If location is not an attribute of identity, then objects in
different locations can be identical. Identical objects in
different locations have different values of 'not-the-object',
so can not be defined by it.
Additionally, defining 'not-the-object' begs the question of
what set one is defining the 'not' operation on. If we are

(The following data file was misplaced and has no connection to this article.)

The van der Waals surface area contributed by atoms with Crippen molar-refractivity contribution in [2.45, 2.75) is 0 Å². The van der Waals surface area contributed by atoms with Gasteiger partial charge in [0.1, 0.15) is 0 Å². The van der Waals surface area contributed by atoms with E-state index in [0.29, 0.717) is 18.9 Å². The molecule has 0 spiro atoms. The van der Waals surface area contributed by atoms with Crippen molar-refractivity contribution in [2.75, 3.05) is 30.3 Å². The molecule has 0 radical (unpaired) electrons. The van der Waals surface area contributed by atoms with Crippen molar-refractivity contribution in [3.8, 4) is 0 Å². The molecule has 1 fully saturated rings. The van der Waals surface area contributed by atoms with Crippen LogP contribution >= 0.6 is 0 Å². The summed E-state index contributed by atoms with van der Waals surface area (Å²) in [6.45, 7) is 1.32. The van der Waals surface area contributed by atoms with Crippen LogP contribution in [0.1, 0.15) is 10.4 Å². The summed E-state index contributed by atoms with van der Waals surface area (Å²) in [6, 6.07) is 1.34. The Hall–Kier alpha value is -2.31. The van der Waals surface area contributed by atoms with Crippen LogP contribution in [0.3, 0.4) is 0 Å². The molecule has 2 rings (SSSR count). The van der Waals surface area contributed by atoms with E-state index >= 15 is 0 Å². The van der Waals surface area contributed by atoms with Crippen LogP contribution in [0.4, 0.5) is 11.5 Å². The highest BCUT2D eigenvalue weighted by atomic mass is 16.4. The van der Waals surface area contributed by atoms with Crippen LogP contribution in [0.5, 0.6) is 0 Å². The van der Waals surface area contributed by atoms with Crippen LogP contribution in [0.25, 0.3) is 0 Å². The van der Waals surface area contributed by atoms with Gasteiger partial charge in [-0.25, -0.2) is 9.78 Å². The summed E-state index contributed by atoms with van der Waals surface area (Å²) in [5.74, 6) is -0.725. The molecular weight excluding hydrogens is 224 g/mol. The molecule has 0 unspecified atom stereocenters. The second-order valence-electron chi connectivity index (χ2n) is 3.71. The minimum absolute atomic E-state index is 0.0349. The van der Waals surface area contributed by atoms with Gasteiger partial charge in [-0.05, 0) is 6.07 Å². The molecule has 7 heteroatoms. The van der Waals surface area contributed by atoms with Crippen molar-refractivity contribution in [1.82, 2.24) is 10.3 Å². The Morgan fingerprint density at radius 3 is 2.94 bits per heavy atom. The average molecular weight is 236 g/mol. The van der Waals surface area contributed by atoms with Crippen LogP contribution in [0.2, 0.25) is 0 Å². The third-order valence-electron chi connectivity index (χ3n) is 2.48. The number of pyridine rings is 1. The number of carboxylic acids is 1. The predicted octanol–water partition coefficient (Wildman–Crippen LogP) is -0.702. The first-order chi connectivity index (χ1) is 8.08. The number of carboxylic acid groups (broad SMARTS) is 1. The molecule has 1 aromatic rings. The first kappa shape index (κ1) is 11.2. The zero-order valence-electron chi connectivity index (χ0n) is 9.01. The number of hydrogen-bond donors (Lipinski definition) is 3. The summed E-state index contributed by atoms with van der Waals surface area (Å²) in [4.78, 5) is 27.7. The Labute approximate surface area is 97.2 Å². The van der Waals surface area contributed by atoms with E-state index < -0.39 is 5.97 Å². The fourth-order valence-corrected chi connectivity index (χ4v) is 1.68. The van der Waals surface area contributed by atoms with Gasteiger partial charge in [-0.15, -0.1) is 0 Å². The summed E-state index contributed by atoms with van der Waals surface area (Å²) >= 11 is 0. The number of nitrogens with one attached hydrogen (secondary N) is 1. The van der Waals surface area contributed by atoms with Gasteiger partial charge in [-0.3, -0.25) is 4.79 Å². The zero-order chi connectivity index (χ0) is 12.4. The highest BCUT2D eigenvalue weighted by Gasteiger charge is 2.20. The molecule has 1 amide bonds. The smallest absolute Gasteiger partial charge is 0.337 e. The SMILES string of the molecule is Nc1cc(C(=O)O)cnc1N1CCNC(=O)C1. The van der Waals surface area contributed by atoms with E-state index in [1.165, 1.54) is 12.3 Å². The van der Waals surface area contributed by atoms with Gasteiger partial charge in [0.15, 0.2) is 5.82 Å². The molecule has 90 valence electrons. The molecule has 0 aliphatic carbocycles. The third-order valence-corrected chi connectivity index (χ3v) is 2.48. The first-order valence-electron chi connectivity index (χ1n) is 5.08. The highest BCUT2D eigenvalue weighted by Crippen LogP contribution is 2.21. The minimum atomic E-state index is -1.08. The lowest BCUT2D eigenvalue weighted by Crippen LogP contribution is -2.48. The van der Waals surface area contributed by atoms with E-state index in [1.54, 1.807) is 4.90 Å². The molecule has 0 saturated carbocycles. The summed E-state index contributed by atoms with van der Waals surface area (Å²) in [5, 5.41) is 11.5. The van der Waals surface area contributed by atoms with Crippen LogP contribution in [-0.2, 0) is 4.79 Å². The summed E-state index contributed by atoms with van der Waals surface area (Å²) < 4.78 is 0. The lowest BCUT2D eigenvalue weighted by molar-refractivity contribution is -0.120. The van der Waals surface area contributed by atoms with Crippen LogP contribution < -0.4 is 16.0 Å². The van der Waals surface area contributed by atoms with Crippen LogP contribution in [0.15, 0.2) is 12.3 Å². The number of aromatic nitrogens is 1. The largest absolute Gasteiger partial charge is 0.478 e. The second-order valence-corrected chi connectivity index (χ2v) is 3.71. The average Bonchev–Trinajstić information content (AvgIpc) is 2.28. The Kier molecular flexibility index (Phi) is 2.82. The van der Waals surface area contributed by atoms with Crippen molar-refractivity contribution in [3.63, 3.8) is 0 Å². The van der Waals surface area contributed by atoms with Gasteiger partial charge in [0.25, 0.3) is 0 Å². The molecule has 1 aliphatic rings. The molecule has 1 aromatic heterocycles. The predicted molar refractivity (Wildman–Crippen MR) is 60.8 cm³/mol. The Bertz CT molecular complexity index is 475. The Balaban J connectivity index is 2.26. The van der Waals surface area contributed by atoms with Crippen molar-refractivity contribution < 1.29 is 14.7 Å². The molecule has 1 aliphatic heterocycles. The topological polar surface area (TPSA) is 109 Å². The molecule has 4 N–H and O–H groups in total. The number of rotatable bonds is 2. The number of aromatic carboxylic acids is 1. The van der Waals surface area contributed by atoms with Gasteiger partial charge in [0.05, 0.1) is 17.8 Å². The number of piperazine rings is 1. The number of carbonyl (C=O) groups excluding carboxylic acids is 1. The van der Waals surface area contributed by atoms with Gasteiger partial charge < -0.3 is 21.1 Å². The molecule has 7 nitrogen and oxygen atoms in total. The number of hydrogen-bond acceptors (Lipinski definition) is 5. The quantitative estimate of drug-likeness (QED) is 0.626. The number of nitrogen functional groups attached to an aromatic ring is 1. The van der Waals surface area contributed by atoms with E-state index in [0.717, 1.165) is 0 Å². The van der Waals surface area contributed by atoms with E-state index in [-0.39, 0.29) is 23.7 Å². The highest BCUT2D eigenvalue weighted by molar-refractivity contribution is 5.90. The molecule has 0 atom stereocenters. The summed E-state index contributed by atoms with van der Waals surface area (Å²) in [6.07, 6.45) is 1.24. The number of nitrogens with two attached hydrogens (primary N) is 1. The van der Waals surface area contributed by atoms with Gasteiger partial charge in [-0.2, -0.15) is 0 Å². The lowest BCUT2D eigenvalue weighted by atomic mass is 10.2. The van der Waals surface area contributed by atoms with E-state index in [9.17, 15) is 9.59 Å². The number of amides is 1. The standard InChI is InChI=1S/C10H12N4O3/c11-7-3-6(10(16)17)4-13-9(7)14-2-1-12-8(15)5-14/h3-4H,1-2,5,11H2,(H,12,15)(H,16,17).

talking about the set { A B C }, then not-A is { B C }. If
we are considering the latin alphabet, not-A is { B .. Z }.
Yet A retains its identity with each definition: it is the
same symbol. Indeed, the set { A B C } is a subset of the latin
alphabet.
Thus A is defined, not solely by not-A, but by not-A and the
set or universe under consideration.
Steve.
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